HaFI präsentiert #02: HARD SELLING, R: Harun Farocki, (BRD 1991), 20. November, Arsenal Kino

Politische Systemwechsel produzieren Bilder, Wörter und Töne. Das Harun Farocki Institut präsentiert den unvollendeten Film HARD SELLING (Harun Farocki), Gespräche eines Adidas-Handelsreisenden in Brandenburg 1991, die den Übergang der DDR in ein markt-kapitalistisches System anhand von Artikeln für Sport und Freizeit beschreiben.

Alice Creischer und Andreas Siekmann können leider nicht, wie im Arsenal-Programm angekündigt, zu Gast sein. Die Veranstaltung mit ihnen wird nachgeholt.

Neben HARD SELLING wird stattdessen ein halbstündiger Ausschnitt aus Peter Delpeut’s Fernsehfilm DE TIJDMACHINE (1996) zu sehen sein, in dem Farocki Material aus VIDEOGRAMME EINER REVOLUTION (co-Regie Andrei Ujica) zeigt und über das Verhältnis von Kamera und Geschichte spricht.

Hard Selling (unvollendet)
Harun Farocki BRD 1991
Digital file 23 min

De Tijdmachine
Peter Delpeut NLD 1996
Digital file 30 min (Auszug)

Das Harun Farocki Institut präsentiert
Mi, 20.11.2019, 19.00h, Kino 2
Ort: Arsenal – Institut für Film und Videokunst e.V.
Potsdamer Straße 2, 10785 Berlin
Eintritt: 8 Euros / 5 Euros (Mitglieder) / 3 Euros (Kinder/Berlin-Pass)

Eine Veranstaltung im Rahmen von Archive Außer Sich

15.11.2019, Projekte / Veranstaltung

Sara Ahmed on the perfomativity of disgust (from The Cultural Politics of Emotion, 2004): “To name something as disgusting is to transfer the stickiness of the word ‘disgust’ to an object, which henceforth becomes generated as the very thing that is spoken. The relationship between the stickiness of the sign and the stickiness of the object is crucial to the performativity of disgust as well as the apparent resistance of disgust reactions to ‘newness’ in terms of the generation of different kinds of objects. The object that is generated as a disgusting (bad) object through the speech act comes to stick. It becomes sticky and acquires a fetish quality, which then engenders its own effects.”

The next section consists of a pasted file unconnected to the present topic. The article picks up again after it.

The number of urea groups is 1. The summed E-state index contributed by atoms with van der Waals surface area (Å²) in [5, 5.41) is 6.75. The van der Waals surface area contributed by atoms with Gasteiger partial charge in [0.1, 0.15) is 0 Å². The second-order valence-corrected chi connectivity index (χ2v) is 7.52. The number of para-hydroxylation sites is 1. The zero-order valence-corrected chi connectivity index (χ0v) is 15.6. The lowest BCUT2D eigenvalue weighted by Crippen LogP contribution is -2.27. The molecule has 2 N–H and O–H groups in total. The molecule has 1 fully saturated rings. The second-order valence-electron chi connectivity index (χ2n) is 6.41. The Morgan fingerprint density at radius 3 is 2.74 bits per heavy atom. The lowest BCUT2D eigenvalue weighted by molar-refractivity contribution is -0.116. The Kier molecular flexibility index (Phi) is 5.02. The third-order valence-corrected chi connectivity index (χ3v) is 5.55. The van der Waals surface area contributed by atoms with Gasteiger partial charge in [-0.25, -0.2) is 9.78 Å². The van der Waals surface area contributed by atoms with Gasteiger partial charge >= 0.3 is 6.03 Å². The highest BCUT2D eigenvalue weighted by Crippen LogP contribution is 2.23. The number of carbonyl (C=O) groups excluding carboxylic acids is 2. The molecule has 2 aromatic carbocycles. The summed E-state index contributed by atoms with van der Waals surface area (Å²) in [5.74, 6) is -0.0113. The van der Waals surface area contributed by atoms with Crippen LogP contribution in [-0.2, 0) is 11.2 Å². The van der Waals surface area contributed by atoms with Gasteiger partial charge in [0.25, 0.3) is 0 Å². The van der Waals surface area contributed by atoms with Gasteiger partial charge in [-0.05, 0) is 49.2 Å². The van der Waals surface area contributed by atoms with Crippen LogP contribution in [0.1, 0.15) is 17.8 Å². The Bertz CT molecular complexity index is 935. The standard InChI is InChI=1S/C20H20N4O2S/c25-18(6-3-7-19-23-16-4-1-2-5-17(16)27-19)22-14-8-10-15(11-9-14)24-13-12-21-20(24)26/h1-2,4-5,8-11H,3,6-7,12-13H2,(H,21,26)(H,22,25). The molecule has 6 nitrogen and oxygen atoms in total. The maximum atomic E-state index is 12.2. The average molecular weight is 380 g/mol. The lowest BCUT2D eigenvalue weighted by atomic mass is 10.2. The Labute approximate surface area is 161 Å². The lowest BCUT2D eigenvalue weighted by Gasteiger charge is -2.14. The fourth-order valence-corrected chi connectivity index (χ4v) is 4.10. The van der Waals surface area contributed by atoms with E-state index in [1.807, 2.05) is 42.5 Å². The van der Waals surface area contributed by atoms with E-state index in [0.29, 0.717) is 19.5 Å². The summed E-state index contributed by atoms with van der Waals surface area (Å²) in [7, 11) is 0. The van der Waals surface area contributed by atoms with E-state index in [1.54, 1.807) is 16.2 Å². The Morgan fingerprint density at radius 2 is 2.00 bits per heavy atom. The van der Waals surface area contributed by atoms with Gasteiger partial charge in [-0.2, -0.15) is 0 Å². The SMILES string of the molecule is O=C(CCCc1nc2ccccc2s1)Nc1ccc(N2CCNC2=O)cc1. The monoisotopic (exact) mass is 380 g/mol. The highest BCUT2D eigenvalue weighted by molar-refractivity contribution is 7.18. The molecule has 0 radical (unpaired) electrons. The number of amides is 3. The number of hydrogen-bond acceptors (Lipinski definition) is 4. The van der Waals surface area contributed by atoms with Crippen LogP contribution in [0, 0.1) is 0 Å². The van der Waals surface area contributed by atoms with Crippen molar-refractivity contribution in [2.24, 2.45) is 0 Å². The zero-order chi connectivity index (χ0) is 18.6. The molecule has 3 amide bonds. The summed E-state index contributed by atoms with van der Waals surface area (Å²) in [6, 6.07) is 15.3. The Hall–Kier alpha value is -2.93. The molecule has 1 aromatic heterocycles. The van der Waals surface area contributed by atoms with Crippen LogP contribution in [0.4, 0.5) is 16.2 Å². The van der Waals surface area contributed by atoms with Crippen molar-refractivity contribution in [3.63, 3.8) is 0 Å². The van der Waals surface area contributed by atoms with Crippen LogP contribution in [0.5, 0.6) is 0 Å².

07.11.2020, Tom

David Graeber (1961-2020) on What Would It Take (from his The Democracy Project. A History, a Crisis, a Movement, 2013, p. 193): „We have little idea what sort of organizations, or for that matter, technologies, would emerge if free people were unfettered to use their imagination to actually solve collective problems rather than to make them worse. But the primary question is: how do we even get there? What would it take to allow our political and economic systems to become a mode of collective problem solving rather than, as they are now, a mode of collective war?“

07.09.2020, Tom

T.J. Demos on why cultural practitioners should never surrender, via tranzit.sk:  „For artists, writers, and curators, as art historians and teachers, the meaning-production of an artwork is never finished, never fully appropriated and coopted, in my view, and we should never surrender it; the battle over significance is ongoing. We see that battle rise up in relation to racist and colonial monuments these days in the US, the UK, and South Africa. While the destruction of such monuments results from and is enabling of radical politics, it’s still not enough until the larger institutions that support and maintain their existence as well as the continuation of the politics they represent are also torn down. This is urgent as well in the cultural sphere, including the arts institutions, universities, art markets, discursive sphere of magazines and journals, all in thrall to neoliberalism, where we must recognize that it’s ultimately inadequate to simply inject critical or radical content into these frameworks, which we know excel at incorporating those anti-extractivist expressions into further forms of cultural capital and wealth accumulation. What’s required is more of the building of nonprofit and community-based institutions, organizing radical political horizons and solidarity between social formations.“

21.08.2020, Tom
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